You should see the following output, indicating that MySQL has added the
row to the table:

Query OK, 1 row affected (0.06 sec)

As you can see, we've used an INSERT statement to add the book "The
Grapes of Wrath" to the table. We specified INTO books to tell MySQL which
table to insert the record into, then listed the field names that we want to
supply values for in parentheses, followed by the keyword VALUES , followed
by the field values in the same order as the field names, again in
parentheses.
Notice that we haven't specified a value for the id field. Since it's an
auto_increment field, MySQL generates the field value automatically.
Let's add another couple of books to the table:

mysql> INSERT INTO books ( title, author, price )


VALUES ( "Nineteen Eighty-Four", "George Orwell", 8.99 ),
( "The Wind-Up Bird Chronicle", "Haruki Murakami", 7.99 );
Query OK, 2 rows affected (0.00 sec)
Records: 2

Duplicates: 0

Warnings: 0

As you can see, you can insert multiple rows at once by supplying multiple
sets of field values, enclosed in parentheses and separated by commas.

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Retrieving records

Now that we've added some records to the table, how can we retrieve them?
This is where SQL queries come in. The SQL SELECT statement lets you
retrieve one or more records from a table or even multiple tables at once
based on criteria that you supply. The basic syntax is:
SELECT fieldNames FROM tableName [WHERE criteria]

There's a lot more to the SELECT statement than this, but we'll keep
things simple in this tutorial!

Let's try a basic SELECT query on our books table using the MySQL
Monitor:

mysql> SELECT * FROM books;


+----+----------------------------+-----------------+-------+
| id | title

| author

| price |

+----+----------------------------+-----------------+-------+
|

1 | The Grapes of Wrath

| John Steinbeck

| 12.99 |

2 | Nineteen Eighty-Four

| George Orwell

8.99 |

3 | The Wind-Up Bird Chronicle | Haruki Murakami |

7.99 |

+----+----------------------------+-----------------+-------+
3 rows in set (0.00 sec)

This SELECT query retrieves all fields ( * ) from the books table. Since we
haven't supplied any additional criteria, the query retrieves all the records in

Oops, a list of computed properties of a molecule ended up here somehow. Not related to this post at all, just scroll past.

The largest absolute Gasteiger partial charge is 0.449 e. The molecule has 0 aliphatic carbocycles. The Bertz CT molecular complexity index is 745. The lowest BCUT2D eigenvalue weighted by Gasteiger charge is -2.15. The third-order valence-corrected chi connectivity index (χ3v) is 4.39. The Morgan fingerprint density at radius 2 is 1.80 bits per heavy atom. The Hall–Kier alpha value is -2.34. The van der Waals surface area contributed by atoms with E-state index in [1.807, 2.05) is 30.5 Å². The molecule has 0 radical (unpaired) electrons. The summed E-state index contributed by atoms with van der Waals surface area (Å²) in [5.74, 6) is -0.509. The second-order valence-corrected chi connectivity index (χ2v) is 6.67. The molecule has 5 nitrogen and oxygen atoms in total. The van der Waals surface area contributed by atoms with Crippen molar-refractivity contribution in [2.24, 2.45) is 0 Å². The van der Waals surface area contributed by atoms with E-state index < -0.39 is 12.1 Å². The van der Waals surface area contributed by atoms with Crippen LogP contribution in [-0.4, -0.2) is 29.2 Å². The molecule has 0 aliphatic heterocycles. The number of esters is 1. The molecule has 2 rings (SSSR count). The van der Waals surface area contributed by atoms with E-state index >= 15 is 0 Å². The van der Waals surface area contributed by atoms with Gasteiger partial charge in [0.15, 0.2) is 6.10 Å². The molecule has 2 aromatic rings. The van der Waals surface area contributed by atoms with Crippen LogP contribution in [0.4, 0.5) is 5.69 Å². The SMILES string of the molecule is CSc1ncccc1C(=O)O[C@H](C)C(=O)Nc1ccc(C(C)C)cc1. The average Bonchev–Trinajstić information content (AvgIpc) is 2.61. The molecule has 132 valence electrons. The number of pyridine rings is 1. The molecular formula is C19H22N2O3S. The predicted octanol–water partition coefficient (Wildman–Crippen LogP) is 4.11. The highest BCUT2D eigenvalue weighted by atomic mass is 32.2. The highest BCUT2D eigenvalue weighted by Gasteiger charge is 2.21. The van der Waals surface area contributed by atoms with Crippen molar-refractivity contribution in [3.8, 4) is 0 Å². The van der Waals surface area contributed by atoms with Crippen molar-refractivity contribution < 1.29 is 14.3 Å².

the table, and displays the field values in the MySQL monitor.

As you can see, MySQL has auto-generated the values for the id field,

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beginning with 1.

What if we want to retrieve just one record from the table, such as the book
"Nineteen Eighty-Four"? To narrow down the selection, we can add a WHERE
clause, like this:

mysql> SELECT * FROM books WHERE id = 2;


+----+----------------------+---------------+-------+
| id | title

| author

| price |

+----+----------------------+---------------+-------+
|

2 | Nineteen Eighty-Four | George Orwell |

8.99 |

+----+----------------------+---------------+-------+
1 row in set (0.00 sec)

As well as selecting by the id field, we can select by any other field we like:

mysql> SELECT * FROM books WHERE title = "Nineteen Eighty-Four";


+----+----------------------+---------------+-------+
| id | title

| author

| price |

+----+----------------------+---------------+-------+
|

2 | Nineteen Eighty-Four | George Orwell |

8.99 |

+----+----------------------+---------------+-------+
1 row in set (0.01 sec)

We can also use other operators, such as < (less than), > (greater than),
and the boolean AND operator, to retrieve a range of records:

mysql> SELECT * FROM books WHERE price < 10 AND price > 5;
+----+----------------------------+-----------------+-------+
| id | title

| author

| price |

+----+----------------------------+-----------------+-------+
|

2 | Nineteen Eighty-Four

| George Orwell

8.99 |

3 | The Wind-Up Bird Chronicle | Haruki Murakami |

7.99 |

+----+----------------------------+-----------------+-------+
2 rows in set (0.00 sec)

Finally, instead of retrieving all fields using * , we can specify just the field
or fields we want to retrieve. Here's an example:

mysql> SELECT title, author FROM books;


+----------------------------+-----------------+

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| title

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| author

+----------------------------+-----------------+
| The Grapes of Wrath

| John Steinbeck

| Nineteen Eighty-Four

| George Orwell

| The Wind-Up Bird Chronicle | Haruki Murakami |


+----------------------------+-----------------+
3 rows in set (0.00 sec)

As you can see, SELECT queries make it easy to retrieve just the records and
fields you want from your table.

Summary
This tutorial has introduced you to databases in general, and MySQL in
particular. You've covered the following topics:
The concept of a database,
database which lets you easily store large amounts of
structured data for your websites and web apps.
Why databases are a good idea compared to, say, flat text files of data.